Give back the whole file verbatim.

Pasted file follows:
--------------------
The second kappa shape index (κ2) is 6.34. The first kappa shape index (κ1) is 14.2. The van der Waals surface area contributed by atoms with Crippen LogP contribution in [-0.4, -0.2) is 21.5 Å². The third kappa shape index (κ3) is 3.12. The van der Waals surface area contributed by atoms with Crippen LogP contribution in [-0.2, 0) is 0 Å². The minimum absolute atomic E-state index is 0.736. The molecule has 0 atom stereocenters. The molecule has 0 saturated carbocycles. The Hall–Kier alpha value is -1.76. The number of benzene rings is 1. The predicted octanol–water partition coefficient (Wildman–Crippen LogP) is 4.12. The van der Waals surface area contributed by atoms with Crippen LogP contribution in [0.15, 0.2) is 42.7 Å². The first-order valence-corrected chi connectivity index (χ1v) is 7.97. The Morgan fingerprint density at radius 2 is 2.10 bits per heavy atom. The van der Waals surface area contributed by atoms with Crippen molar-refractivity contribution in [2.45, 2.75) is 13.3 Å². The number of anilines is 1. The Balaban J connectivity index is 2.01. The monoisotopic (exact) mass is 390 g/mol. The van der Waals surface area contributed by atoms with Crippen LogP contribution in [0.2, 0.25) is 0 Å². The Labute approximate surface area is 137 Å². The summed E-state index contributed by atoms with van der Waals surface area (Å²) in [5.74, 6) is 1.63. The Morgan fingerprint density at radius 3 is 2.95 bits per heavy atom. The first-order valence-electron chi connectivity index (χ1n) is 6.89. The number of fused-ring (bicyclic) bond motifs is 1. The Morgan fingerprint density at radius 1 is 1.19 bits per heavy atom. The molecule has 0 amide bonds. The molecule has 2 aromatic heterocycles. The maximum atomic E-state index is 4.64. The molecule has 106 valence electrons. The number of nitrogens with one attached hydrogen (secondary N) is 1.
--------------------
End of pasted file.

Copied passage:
The second kappa shape index (κ2) is 6.34. The first kappa shape index (κ1) is 14.2. The van der Waals surface area contributed by atoms with Crippen LogP contribution in [-0.4, -0.2) is 21.5 Å². The third kappa shape index (κ3) is 3.12. The van der Waals surface area contributed by atoms with Crippen LogP contribution in [-0.2, 0) is 0 Å². The minimum absolute atomic E-state index is 0.736. The molecule has 0 atom stereocenters. The molecule has 0 saturated carbocycles. The Hall–Kier alpha value is -1.76. The number of benzene rings is 1. The predicted octanol–water partition coefficient (Wildman–Crippen LogP) is 4.12. The van der Waals surface area contributed by atoms with Crippen LogP contribution in [0.15, 0.2) is 42.7 Å². The first-order valence-corrected chi connectivity index (χ1v) is 7.97. The Morgan fingerprint density at radius 2 is 2.10 bits per heavy atom. The van der Waals surface area contributed by atoms with Crippen molar-refractivity contribution in [2.45, 2.75) is 13.3 Å². The number of anilines is 1. The Balaban J connectivity index is 2.01. The monoisotopic (exact) mass is 390 g/mol. The van der Waals surface area contributed by atoms with Crippen LogP contribution in [0.2, 0.25) is 0 Å². The Labute approximate surface area is 137 Å². The summed E-state index contributed by atoms with van der Waals surface area (Å²) in [5.74, 6) is 1.63. The Morgan fingerprint density at radius 3 is 2.95 bits per heavy atom. The first-order valence-electron chi connectivity index (χ1n) is 6.89. The number of fused-ring (bicyclic) bond motifs is 1. The Morgan fingerprint density at radius 1 is 1.19 bits per heavy atom. The molecule has 0 amide bonds. The molecule has 2 aromatic heterocycles. The maximum atomic E-state index is 4.64. The molecule has 106 valence electrons. The number of nitrogens with one attached hydrogen (secondary N) is 1.